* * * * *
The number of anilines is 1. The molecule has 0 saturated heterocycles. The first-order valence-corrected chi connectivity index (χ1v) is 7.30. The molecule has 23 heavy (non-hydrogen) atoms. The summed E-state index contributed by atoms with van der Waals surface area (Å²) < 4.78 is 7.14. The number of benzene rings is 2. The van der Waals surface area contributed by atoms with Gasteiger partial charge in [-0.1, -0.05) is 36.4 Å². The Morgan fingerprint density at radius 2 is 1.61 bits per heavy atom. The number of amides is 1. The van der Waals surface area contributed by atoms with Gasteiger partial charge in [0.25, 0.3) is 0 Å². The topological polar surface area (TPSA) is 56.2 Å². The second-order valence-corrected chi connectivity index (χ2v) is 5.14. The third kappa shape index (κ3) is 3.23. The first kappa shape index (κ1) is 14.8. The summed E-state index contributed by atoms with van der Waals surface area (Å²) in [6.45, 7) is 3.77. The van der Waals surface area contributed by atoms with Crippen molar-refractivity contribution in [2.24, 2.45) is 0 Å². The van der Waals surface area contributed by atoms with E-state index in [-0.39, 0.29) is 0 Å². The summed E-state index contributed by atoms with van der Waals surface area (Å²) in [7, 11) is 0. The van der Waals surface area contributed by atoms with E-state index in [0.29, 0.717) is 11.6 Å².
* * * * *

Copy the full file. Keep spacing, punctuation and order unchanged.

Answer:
The number of anilines is 1. The molecule has 0 saturated heterocycles. The first-order valence-corrected chi connectivity index (χ1v) is 7.30. The molecule has 23 heavy (non-hydrogen) atoms. The summed E-state index contributed by atoms with van der Waals surface area (Å²) < 4.78 is 7.14. The number of benzene rings is 2. The van der Waals surface area contributed by atoms with Gasteiger partial charge in [-0.1, -0.05) is 36.4 Å². The Morgan fingerprint density at radius 2 is 1.61 bits per heavy atom. The number of amides is 1. The van der Waals surface area contributed by atoms with Gasteiger partial charge in [0.25, 0.3) is 0 Å². The topological polar surface area (TPSA) is 56.2 Å². The second-order valence-corrected chi connectivity index (χ2v) is 5.14. The third kappa shape index (κ3) is 3.23. The first kappa shape index (κ1) is 14.8. The summed E-state index contributed by atoms with van der Waals surface area (Å²) in [6.45, 7) is 3.77. The van der Waals surface area contributed by atoms with Crippen molar-refractivity contribution in [2.24, 2.45) is 0 Å². The van der Waals surface area contributed by atoms with E-state index in [-0.39, 0.29) is 0 Å². The summed E-state index contributed by atoms with van der Waals surface area (Å²) in [7, 11) is 0. The van der Waals surface area contributed by atoms with E-state index in [0.29, 0.717) is 11.6 Å².